The artificial dura mater of this invention is constituted by stacking at least two layers of in vivo degradable polymers, at least one layer thereof being a substrate layer, said substrate layer being formed of a lactic acid/glycolic acid/ε-caprolactone copolymer, said copolymer having a lactic acid:glycolic acid:ε-caprolactone component molar ratio of 60-85:3-15:10-30 mol %, the copolymer having an average chain length that satisfies the following expressions (1) to (3),
2<L(LA)<[LA%/(LA%+GA%+CL%)]×0.058  (1)
1<L(GA)<[GA%/(LA%+GA%+CL%)]×0.58  (2)
1<L(CL)<[CL%/(LA%+GA%+CL%)]×0.58  (3)

wherein L(LA) is an average chain length of lactic acid units, L(GA) is an average chain length of glycolic acid units, L(CL) is an average chain length of caprolactone units, LA% is a molar ratio of a lactic acid component in the copolymer, GA% is a molar ratio of a glycolic acid component in the copolymer, CL% is a molar ratio of a caprolactone component in the copolymer and X is a polymerization degree of the copolymer.

(Substrate Layer)

The artificial dura mater of this invention is constituted by stacking at least two layers of in vivo degradable polymers, and the substrate layer constitutes at least one layer of them and is a layer that retains the strength required for an artificial dura mater and that retains or maintains the form of the dura mater. The substrate layer is constituted from an in vivo degradable polymer that is hydrolyzed or enzymatically decomposed in an organ, and this invention particularly uses the above lactic acid/glycolic acid/ε-caprolactone copolymer therefor.

More specifically, the substrate layer is not only a form-retaining layer but also a layer that is to improve the adhesion to a brain dura mater during its suturing, that is to prevent the leakage of cerebrospinal fluid from suture holes during suturing thereof to an organic dura mater and that is to retain the above form for a long period of time when it is decomposed in an organ.

For the above purposes, it is the most suitable to use the above lactic acid/glycolic acid/ε-caprolactone copolymer (to be referred to as “lactic acid/glycolic acid/ε-caprolactone copolymer”, or to be simply referred to as “copolymer” or “in vivo degradable polymer”, hereinafter). Further, the molar ratio thereof is required to be 60-85:3-15:10-30 mol % as a lactic acid/glycolic acid/ε-caprolactone copolymer molar ratio.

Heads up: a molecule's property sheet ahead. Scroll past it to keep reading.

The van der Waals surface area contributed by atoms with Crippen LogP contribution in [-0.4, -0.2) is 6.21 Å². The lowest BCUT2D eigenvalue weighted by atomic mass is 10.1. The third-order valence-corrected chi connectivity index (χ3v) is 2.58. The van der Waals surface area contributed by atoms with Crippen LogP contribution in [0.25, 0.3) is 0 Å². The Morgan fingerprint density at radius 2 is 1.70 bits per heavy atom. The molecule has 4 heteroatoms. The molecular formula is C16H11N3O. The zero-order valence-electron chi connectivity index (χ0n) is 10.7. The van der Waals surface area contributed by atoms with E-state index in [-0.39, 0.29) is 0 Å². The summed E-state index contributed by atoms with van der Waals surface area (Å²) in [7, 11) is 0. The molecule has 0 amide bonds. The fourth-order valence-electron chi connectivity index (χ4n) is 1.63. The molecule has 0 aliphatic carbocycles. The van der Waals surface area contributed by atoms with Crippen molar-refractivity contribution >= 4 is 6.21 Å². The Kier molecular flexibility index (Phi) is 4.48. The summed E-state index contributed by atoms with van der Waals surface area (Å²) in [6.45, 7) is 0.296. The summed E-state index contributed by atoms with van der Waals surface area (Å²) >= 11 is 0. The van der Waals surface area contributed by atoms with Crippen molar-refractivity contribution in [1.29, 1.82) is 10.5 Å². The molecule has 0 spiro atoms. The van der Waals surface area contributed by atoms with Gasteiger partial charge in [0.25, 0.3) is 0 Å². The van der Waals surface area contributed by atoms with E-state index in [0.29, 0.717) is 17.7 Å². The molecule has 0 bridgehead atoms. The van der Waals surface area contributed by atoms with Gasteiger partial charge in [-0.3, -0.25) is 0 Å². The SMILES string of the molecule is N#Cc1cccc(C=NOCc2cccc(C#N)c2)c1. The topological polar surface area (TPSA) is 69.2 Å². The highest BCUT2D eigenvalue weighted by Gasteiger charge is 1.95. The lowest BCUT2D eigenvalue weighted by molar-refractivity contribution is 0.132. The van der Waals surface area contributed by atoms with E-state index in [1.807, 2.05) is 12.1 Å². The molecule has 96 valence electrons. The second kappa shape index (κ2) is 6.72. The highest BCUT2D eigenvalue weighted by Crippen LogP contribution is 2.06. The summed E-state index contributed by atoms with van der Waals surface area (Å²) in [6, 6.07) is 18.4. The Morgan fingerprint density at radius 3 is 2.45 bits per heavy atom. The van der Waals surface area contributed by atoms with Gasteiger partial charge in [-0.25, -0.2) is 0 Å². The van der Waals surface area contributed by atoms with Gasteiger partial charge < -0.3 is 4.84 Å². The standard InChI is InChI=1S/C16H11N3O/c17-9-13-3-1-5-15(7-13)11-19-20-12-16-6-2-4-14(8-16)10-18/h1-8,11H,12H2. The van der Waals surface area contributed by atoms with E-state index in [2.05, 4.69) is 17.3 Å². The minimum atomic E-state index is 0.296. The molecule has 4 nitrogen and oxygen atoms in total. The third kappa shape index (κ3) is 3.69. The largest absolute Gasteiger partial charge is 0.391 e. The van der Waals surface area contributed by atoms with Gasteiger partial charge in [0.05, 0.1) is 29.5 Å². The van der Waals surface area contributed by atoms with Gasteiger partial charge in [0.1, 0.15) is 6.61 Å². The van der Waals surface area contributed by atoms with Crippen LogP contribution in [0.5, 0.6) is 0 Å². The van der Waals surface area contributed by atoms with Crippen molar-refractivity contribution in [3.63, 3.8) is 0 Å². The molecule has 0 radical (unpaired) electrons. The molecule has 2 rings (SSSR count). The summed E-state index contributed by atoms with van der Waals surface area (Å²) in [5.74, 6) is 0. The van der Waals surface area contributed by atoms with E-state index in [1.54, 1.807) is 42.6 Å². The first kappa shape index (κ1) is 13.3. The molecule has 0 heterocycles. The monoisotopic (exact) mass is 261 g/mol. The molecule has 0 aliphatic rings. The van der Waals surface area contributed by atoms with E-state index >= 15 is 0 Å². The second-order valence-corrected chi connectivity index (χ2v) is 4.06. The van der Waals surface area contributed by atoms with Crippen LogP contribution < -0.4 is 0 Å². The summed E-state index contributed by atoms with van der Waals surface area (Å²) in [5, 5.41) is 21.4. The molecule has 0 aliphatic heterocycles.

For example, when the molar ratio of the total content of lactic acid and glycolic acid is too high or exceeds 90%, the substrate layer becomes too hard, and as a result, the artificial dura mater as a whole is hard. Undesirably, such an excessively hardened artificial dura mater may possibly impart damage to a brain surface. Further, when the artificial dura mater is sutured to an autodura mater, undesirably, the adhesion thereof to the autodura mater in a sutured portion is poor.

On the other hand, when the molar ratio of the glycolic acid is too high or exceeds 15%, undesirably, the time period for which the artificial dura mater as a whole can retain its form in an organ becomes small, so that it is difficult to retain the form thereof for a period of time required before the regeneration of an inherent dura mater.

Further, when the molar ratio of ε-caprolactone is too high or exceeds 30%, undesirably, the dura mater as a whole is too flexible or soft, so that it cannot withstand a tension during its suturing.

(Average Chain Length)